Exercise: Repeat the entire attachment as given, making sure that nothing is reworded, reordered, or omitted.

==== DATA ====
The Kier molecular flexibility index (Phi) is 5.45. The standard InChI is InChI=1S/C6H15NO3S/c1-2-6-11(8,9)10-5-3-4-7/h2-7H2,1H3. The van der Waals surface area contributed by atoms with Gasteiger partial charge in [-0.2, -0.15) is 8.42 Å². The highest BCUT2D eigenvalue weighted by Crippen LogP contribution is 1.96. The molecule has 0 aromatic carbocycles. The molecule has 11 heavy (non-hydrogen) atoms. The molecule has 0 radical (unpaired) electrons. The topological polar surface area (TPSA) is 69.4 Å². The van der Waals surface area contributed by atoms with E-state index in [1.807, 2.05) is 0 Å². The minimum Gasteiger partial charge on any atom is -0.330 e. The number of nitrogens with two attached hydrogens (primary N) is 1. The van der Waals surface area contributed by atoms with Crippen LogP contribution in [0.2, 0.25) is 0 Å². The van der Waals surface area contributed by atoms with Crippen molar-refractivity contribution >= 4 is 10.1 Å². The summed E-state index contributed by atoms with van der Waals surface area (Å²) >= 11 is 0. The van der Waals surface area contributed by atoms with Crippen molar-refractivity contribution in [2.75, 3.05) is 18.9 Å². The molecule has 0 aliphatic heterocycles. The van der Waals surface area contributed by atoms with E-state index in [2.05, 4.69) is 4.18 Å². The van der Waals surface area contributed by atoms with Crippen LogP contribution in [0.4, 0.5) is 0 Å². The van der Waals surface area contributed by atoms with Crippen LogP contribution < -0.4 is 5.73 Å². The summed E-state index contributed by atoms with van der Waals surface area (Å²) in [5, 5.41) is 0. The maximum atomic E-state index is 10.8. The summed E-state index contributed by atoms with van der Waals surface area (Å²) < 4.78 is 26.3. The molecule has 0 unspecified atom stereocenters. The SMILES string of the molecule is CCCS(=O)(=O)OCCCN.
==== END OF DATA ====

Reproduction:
The Kier molecular flexibility index (Phi) is 5.45. The standard InChI is InChI=1S/C6H15NO3S/c1-2-6-11(8,9)10-5-3-4-7/h2-7H2,1H3. The van der Waals surface area contributed by atoms with Gasteiger partial charge in [-0.2, -0.15) is 8.42 Å². The highest BCUT2D eigenvalue weighted by Crippen LogP contribution is 1.96. The molecule has 0 aromatic carbocycles. The molecule has 11 heavy (non-hydrogen) atoms. The molecule has 0 radical (unpaired) electrons. The topological polar surface area (TPSA) is 69.4 Å². The van der Waals surface area contributed by atoms with E-state index in [1.807, 2.05) is 0 Å². The minimum Gasteiger partial charge on any atom is -0.330 e. The number of nitrogens with two attached hydrogens (primary N) is 1. The van der Waals surface area contributed by atoms with Crippen LogP contribution in [0.2, 0.25) is 0 Å². The van der Waals surface area contributed by atoms with Crippen molar-refractivity contribution >= 4 is 10.1 Å². The summed E-state index contributed by atoms with van der Waals surface area (Å²) >= 11 is 0. The van der Waals surface area contributed by atoms with Crippen molar-refractivity contribution in [2.75, 3.05) is 18.9 Å². The molecule has 0 aliphatic heterocycles. The van der Waals surface area contributed by atoms with E-state index in [2.05, 4.69) is 4.18 Å². The van der Waals surface area contributed by atoms with Crippen LogP contribution in [0.4, 0.5) is 0 Å². The van der Waals surface area contributed by atoms with Crippen LogP contribution < -0.4 is 5.73 Å². The summed E-state index contributed by atoms with van der Waals surface area (Å²) in [5, 5.41) is 0. The maximum atomic E-state index is 10.8. The summed E-state index contributed by atoms with van der Waals surface area (Å²) < 4.78 is 26.3. The molecule has 0 unspecified atom stereocenters. The SMILES string of the molecule is CCCS(=O)(=O)OCCCN.